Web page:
- External temperatures: Spring 2021 was unusually cold, leading to higher fossil fuel consumption for heating. However, this was offset by a milder autumn and winter, so the overall weather-related impact on heating demand was around the same as in 2020-21.
2.3 Intensity Measurement
As recommended by the Carbon Trust, we divide our total emissions by our annual net revenue expenditure to give a carbon intensity measurement. This allows a comparison of energy efficiency performance over time, and benchmarking with other similar types of organisations. Carbon intensity in 2021/22 was 24.05 tonnes CO2e per £million, based on a net revenue budget of £416m and emissions of 10,021 t CO2e. Carbon intensity has fallen by 33% since 2018/19, and by 76% since 2008/9.
2.4 Actions to Reduce Scope 1 & 2 CO2e Emissions
Progress to date: since 2008/9, when we started to report our emissions, Scope 1 and 2 carbon emissions have fallen by over 68% (see figure 3).
We have used our Salix Invest to Save Recycling Fund to support 223 projects, worth £4 million and generating total annual savings of £848,000 per year. The fund has supported delivery of a wide range of projects, including LED lighting and streetlighting, building fabric improvement, heating controls, boiler replacements and ICT. This is supported by good housekeeping, plus monitoring and targeting.
On-site renewable solar energy generates around 1.4MW of clean energy each year, around 50% of this has been generated by schools that have since converted to academy status. From April 2021 electricity supplied to all corporate buildings and street lighting has been purchased on a green tariff and made available to schools that buy into our energy services. See Section 3.6 for details.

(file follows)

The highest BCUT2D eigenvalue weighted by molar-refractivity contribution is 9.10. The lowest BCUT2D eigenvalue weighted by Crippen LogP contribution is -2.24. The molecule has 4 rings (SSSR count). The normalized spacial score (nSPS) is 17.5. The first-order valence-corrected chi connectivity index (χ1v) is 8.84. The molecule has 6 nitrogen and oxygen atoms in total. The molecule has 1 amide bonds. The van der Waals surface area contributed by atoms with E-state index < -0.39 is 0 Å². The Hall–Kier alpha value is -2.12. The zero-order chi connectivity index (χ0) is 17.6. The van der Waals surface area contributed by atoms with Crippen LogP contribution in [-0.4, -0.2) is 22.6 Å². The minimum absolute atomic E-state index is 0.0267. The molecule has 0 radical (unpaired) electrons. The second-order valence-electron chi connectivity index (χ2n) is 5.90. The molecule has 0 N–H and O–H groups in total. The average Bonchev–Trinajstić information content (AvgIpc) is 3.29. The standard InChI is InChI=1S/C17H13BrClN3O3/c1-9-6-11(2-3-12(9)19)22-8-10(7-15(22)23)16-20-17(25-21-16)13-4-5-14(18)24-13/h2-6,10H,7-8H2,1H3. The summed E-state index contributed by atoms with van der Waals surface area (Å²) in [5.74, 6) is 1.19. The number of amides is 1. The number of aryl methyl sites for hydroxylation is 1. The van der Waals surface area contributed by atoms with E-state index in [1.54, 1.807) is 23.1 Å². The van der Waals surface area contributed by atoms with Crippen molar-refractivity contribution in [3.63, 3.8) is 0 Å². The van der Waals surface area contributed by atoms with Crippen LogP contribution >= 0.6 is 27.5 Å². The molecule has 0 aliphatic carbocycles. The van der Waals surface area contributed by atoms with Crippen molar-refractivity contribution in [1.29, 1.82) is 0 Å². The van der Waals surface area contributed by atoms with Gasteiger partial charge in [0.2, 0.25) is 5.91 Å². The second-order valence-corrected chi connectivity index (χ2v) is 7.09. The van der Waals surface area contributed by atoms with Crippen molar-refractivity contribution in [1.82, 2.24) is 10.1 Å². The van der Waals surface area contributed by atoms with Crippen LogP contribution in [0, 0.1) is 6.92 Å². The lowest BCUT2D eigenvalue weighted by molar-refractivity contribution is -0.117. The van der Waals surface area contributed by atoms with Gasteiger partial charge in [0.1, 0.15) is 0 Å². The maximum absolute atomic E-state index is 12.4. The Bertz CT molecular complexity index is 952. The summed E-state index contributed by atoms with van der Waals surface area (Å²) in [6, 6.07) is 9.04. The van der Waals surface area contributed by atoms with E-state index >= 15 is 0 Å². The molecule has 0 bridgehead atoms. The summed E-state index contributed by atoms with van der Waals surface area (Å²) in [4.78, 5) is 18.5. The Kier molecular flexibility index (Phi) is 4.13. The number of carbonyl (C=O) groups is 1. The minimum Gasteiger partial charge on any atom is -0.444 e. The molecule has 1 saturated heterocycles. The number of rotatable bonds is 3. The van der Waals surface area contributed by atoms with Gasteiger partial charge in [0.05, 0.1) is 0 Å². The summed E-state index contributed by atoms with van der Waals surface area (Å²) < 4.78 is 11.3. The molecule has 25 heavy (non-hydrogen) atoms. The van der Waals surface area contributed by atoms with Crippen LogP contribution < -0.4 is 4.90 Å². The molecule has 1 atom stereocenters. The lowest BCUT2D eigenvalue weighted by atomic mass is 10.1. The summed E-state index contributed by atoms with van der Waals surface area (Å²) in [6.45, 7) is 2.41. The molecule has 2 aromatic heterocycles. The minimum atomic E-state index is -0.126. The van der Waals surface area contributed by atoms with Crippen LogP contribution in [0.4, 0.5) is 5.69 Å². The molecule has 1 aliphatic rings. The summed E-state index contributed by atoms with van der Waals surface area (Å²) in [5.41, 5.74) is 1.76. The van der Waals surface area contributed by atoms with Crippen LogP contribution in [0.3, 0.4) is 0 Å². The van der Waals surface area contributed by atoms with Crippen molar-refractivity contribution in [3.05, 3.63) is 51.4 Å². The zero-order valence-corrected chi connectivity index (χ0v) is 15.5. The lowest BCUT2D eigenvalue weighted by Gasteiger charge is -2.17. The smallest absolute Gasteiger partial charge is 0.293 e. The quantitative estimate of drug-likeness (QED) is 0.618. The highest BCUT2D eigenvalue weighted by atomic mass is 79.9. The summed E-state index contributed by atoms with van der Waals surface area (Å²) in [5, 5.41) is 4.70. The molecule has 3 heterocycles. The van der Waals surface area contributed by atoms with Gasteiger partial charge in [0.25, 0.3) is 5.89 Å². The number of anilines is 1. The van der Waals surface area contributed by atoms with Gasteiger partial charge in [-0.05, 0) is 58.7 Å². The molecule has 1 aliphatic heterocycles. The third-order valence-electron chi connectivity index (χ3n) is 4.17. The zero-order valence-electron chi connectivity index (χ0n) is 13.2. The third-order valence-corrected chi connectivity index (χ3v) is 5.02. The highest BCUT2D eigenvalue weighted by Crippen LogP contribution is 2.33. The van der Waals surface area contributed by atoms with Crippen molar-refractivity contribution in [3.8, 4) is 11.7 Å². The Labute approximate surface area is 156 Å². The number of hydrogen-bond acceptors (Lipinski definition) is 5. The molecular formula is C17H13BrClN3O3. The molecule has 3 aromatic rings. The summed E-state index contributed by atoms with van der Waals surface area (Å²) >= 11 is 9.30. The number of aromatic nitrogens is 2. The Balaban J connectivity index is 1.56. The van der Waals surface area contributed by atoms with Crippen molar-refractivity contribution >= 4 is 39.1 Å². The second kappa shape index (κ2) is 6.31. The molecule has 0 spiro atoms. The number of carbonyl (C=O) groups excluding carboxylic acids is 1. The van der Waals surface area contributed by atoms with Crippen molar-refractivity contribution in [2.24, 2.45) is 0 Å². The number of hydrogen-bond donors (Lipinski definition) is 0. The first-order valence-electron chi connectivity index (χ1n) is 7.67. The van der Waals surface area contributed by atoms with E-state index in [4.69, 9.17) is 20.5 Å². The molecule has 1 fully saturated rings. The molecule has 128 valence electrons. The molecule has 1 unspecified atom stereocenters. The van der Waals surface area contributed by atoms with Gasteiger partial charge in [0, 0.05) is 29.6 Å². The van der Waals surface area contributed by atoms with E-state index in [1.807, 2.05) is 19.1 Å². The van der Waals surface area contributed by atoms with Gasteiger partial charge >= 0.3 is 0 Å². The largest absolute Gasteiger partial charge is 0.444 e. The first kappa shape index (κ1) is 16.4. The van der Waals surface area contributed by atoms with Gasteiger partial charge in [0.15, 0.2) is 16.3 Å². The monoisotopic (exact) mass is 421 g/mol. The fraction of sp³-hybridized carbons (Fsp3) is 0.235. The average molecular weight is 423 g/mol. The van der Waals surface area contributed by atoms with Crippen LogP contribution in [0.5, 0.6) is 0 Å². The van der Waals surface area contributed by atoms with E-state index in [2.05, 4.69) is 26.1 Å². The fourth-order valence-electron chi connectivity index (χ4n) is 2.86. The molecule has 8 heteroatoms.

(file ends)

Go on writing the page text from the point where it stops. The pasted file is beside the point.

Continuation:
Other factors that affected carbon emissions are estates closures, academisation of schools, and the gradual decarbonisation of the national electricity grid due to a decrease in coal powered generation and increasing proportions of gas and renewable energy generation.
School operations gradually returned to normal during 2021-22, with the need to follow government guidance on ventilating buildings to help manage the risk of COVID infections. This led to an increase in school energy usage and carbon emissions, which were atypically low in 2020-21 when properties were closed for significant periods due to the pandemic.
Looking forward: To keep within our 5-year carbon budget we need to accelerate our carbon reduction programmes and focus on moving away from fossil fuels to low carbon heating, as well as continuing our programmes of installing LED lighting, and solar PV on roofs. Decarbonisation of heat projects can be complex and costly. Using government Public Sector Decarbonisation Funding, we will complete our first two pilot decarbonisation of heat schemes during 2022-23 and use the experience to inform the delivery of a further 7 schemes up to March 2025.
Projects underway in 2022/23 to reduce the County Council’s carbon emissions include:
- Installation of low energy LED lighting at 10 sites.